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China to Minimize River Pollution Impact on Russia

Pledge to Minimize River Pollution Impact on Russia

The Foreign Ministry said on Thursday that the government will try its utmost to minimize the impact of the contamination of northeast China's Songhua River on neighboring parts of Russia, including intensifying monitoring and water quality control measures.

"China is very concerned about the possible hazards to Russia and has informed its neighbor several times of the pollution," ministry spokesperson Liu Jianchao said at a press conference. "Both have pledged to cooperate closely to handle the pollution."

At another press conference the same day, a senior State Environmental Protection Administration (SEPA) official said China will keep informing the Russian side of what it has learnt from monitoring the situation.

"The two sides are making specific arrangements for opening a hotline for the matter," said Zhang Lijun, deputy director of the SEPA.

He said the polluted water, which reached Heilongjiang's provincial capital Harbin on Thursday morning, is expected to flow into the Heilongjiang River (called the Amur River in Russia) on the Sino-Russian border in around 14 days judging from the current speed of flow.

Experts estimate that around 100 tons of pollutants containing benzene leaked into the river after the November 13 explosion at an upstream chemical plant run by China National Petroleum Corp's Jilin Petrochemical Company.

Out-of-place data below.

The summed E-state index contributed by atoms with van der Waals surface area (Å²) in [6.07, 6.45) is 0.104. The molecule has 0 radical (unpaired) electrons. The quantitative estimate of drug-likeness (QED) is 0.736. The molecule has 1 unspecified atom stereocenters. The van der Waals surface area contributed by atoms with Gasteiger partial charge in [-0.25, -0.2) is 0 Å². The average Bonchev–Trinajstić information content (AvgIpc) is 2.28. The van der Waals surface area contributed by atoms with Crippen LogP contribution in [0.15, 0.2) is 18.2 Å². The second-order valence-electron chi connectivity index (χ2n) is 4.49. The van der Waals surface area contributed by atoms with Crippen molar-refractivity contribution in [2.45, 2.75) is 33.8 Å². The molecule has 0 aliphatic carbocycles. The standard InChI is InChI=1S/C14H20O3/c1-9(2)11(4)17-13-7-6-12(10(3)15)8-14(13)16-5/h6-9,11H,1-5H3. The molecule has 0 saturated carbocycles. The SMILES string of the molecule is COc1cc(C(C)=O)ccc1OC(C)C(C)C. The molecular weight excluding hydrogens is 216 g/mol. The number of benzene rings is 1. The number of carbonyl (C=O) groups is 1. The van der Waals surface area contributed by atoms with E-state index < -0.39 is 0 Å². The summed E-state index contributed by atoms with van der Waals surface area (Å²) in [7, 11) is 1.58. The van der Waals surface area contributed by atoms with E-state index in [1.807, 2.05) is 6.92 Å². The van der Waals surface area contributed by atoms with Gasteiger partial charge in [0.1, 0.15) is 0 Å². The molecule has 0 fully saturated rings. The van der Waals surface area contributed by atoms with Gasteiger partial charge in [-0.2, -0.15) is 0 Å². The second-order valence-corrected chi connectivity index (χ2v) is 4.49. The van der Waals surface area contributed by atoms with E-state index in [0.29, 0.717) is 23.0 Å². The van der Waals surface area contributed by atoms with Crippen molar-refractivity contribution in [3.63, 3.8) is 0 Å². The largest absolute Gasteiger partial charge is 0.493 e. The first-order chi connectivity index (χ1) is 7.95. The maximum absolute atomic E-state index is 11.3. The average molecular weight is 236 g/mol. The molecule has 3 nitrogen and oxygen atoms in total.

Cities along the river have been forced to suspend use of the river's water for various periods. Harbin, a city of more than 3 million residents, stopped drawing water from it for four days on Wednesday.

Zhang said that as the polluted water flows downstream, the density of pollutants has markedly decreased.

The pollutants, stretching over an area around 80 kilometers long, will be further diluted after they pass Harbin in around 40 hours as several major tributaries are to join the Songhua River, according to Zhang.

The amount of nitrobenzene in the water exceeded the national limit 29.9 times, and that of benzene 2.6 times when it passed Zhaoyuan between November 20 and 22. These figures have already fallen to about 10.7 and 0.08 times the national limits respectively, he said.

Measures already taken by local governments include blocking the entry of pollutants, discharging water from two reservoirs to dilute them, organizing experts to study control measures, and enhancing monitoring work, part of the environmental emergency response mechanism activated shortly after the explosion.

Premier Wen Jiabao ordered the environmental department and regional governments to take effective measures to guarantee the safety of potable water, and the State Council dispatched an expert group, headed by director of the National Bureau of Production Safety Supervision and Administration Li Yizhong, to Harbin to handle the situation.

Water supplies and active carbon used to purify water are being shipped to the affected areas.

A SEPA official said that no one has been harmed because the public was informed in a timely fashion.

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